I choreograph because I love to dance. I am interested in defying expectations, moving beyond comfort levels, and building strong interpersonal bonds. I focus on angularity and moments of extension and contraction with the aim to draw attention to unattended things- the outside edge of an elbow, the underside of a chin, the unseen cathedral of a ribcage. I make space for questions, and encourage confusion and conversation. A piece does not flow from my brain only, but is collaborative and multi-faceted, as all participants in the process may add their voices. I believe that all dancers should have agency in how they use and display their bodies in rehearsal and performance. I welcome feedback and advice from my collaborators; It is my main goal that no dancer is forced into positions which are painful either physically or mentally to them. Through my work, I emphasize that performance is not the culmination of a process, but a milestone in one.

a black and white still from Aggie's capstone. They are on an empty basketball court , facing to the left with one arm extended in from of them. Their long hair obscures their face completely.

Portrait of the Artist

graciously written by Izzy Kalodner, and abridged by Aggie

Aggie loves not planning rehearsals. I was lucky enough to have a taste of that about a year ago, when I worked with them as well as Evelyn and Miranda as part of their 2019 work Triple. A piece about Tonya Harding, the ups and downs of the skater’s life that Aggie focused on–especially the moment of extreme exhilaration after Harding hit her triple axel–certainly mirror Aggie’s new topic. In a world gone wrong, how do you reorient yourself? How do you contemplate things going right? How do you prepare for the next big twist in your life?

Left to right: Miranda Lawson, Evelyn Kirby, and Izzy Kalodner in Triple, 2019. Photo credit: Sharon Kain

I especially couldn’t help but notice Aggie’s continuing tendency to pick a moment and hold a shape, imbuing it with a new sense of emotion and feeling. We talked, shortly, about my interpretation of this focus on holding shapes. In the beginning of Triple, there was a long moment where Miranda, Evelyn, and I are all holding onto each other, as well as holding a ‘pose’, For me, it was less of simply holding, and more of a holding of something–in the moment, thinking about the voice playing over the speakers, and my physical connection to the other dancers, and the breaths I was taking. Aggie smiled and nodded to my insistence that this was more than a pose, it was a container for something, and proceeded to tell me that they loved weird shapes. “I think a shape can be so powerful,” they said. Movement can be cool, but a singular shape, held and deliberate, can be something a fresh audience can refer to. “I remember that moment when the dancer went like this!” Aggie said exuberantly, tilting their head and angling their arms. Funnily enough, I remembered that specific moment too.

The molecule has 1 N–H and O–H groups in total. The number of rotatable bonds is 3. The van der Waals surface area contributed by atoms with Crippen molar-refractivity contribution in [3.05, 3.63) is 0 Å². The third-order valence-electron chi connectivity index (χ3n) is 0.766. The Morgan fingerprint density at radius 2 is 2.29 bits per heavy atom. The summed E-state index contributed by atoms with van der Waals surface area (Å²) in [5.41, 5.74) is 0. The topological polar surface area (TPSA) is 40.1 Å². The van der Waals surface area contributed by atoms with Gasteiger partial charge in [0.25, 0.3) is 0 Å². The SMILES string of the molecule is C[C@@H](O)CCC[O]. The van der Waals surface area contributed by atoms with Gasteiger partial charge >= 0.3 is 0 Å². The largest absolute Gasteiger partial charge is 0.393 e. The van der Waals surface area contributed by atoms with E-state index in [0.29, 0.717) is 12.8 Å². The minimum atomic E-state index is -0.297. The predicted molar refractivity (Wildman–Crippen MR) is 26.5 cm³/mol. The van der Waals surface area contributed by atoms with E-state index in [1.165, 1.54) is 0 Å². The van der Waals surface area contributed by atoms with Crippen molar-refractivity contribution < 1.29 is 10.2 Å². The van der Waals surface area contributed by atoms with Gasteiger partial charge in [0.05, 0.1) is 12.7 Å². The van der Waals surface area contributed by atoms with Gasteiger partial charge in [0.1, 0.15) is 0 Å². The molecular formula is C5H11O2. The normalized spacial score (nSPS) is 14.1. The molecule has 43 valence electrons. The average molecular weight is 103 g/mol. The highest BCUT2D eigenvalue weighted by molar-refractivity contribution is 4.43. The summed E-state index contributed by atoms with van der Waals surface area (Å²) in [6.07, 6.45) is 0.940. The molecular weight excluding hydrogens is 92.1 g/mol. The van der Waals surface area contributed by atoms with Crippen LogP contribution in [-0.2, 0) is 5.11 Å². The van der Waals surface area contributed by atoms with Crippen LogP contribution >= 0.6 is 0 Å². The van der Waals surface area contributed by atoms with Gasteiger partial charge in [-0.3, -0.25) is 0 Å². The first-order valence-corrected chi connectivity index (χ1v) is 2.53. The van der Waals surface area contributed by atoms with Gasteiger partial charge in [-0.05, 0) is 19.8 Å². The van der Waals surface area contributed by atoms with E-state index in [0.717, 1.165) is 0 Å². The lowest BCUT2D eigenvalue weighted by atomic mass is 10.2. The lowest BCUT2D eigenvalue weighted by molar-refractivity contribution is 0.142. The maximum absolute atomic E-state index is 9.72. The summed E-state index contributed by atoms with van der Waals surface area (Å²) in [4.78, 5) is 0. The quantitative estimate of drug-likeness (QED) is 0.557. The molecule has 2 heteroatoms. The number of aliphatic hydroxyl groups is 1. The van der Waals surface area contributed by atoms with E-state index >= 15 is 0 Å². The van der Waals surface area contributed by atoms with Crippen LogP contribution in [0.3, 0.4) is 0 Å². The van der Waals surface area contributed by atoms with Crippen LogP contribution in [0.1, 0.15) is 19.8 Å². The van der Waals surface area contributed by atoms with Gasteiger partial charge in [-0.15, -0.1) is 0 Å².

This piece would not have been possible without the aid and support of many, many people. I would like to formally thank not only the four dancers shown in my piece, but also the following:

  • Barbie Diewald, for your immense support, patience, and seemingly endless well of good ideas
  • Katherine Kain, for your sunshine, your warmth, and your laughter
  • Izzy Kalodner, for your time, your beautiful words, and your shrewd eye
  • India Schill, for your spontaneity and your driver’s license
  • Maeve Bleistein, for your love